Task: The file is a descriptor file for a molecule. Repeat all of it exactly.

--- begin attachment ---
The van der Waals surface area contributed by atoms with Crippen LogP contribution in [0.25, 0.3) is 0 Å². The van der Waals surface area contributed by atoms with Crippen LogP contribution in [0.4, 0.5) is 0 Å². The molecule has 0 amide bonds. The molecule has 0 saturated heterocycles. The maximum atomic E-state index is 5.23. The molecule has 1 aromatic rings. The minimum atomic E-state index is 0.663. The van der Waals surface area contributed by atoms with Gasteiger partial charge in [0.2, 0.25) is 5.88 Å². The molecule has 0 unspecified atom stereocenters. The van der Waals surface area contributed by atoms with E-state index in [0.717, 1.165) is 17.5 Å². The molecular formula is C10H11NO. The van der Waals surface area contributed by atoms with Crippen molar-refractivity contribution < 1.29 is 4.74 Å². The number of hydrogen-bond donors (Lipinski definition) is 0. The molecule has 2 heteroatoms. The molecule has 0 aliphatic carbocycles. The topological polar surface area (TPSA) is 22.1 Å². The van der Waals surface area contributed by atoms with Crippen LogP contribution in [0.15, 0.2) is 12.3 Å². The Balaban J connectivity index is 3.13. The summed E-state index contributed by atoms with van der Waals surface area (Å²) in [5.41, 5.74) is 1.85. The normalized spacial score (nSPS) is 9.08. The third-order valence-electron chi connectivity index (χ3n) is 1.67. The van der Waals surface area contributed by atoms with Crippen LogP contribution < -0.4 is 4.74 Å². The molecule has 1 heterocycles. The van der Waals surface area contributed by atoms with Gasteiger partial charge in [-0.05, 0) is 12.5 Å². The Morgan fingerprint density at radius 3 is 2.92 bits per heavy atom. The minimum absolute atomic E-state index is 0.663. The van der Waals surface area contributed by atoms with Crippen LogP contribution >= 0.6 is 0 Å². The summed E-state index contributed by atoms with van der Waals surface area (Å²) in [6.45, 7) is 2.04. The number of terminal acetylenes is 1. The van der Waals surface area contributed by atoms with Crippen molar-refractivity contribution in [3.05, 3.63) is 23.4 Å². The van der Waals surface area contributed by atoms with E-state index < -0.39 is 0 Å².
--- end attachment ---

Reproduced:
The van der Waals surface area contributed by atoms with Crippen LogP contribution in [0.25, 0.3) is 0 Å². The van der Waals surface area contributed by atoms with Crippen LogP contribution in [0.4, 0.5) is 0 Å². The molecule has 0 amide bonds. The molecule has 0 saturated heterocycles. The maximum atomic E-state index is 5.23. The molecule has 1 aromatic rings. The minimum atomic E-state index is 0.663. The van der Waals surface area contributed by atoms with Gasteiger partial charge in [0.2, 0.25) is 5.88 Å². The molecule has 0 unspecified atom stereocenters. The van der Waals surface area contributed by atoms with E-state index in [0.717, 1.165) is 17.5 Å². The molecular formula is C10H11NO. The van der Waals surface area contributed by atoms with Crippen molar-refractivity contribution < 1.29 is 4.74 Å². The number of hydrogen-bond donors (Lipinski definition) is 0. The molecule has 2 heteroatoms. The molecule has 0 aliphatic carbocycles. The topological polar surface area (TPSA) is 22.1 Å². The van der Waals surface area contributed by atoms with Crippen LogP contribution in [0.15, 0.2) is 12.3 Å². The Balaban J connectivity index is 3.13. The summed E-state index contributed by atoms with van der Waals surface area (Å²) in [5.41, 5.74) is 1.85. The normalized spacial score (nSPS) is 9.08. The third-order valence-electron chi connectivity index (χ3n) is 1.67. The van der Waals surface area contributed by atoms with Crippen LogP contribution < -0.4 is 4.74 Å². The molecule has 1 heterocycles. The van der Waals surface area contributed by atoms with Gasteiger partial charge in [-0.05, 0) is 12.5 Å². The Morgan fingerprint density at radius 3 is 2.92 bits per heavy atom. The minimum absolute atomic E-state index is 0.663. The van der Waals surface area contributed by atoms with Crippen LogP contribution >= 0.6 is 0 Å². The summed E-state index contributed by atoms with van der Waals surface area (Å²) in [6.45, 7) is 2.04. The number of terminal acetylenes is 1. The van der Waals surface area contributed by atoms with Crippen molar-refractivity contribution in [3.05, 3.63) is 23.4 Å². The van der Waals surface area contributed by atoms with E-state index < -0.39 is 0 Å².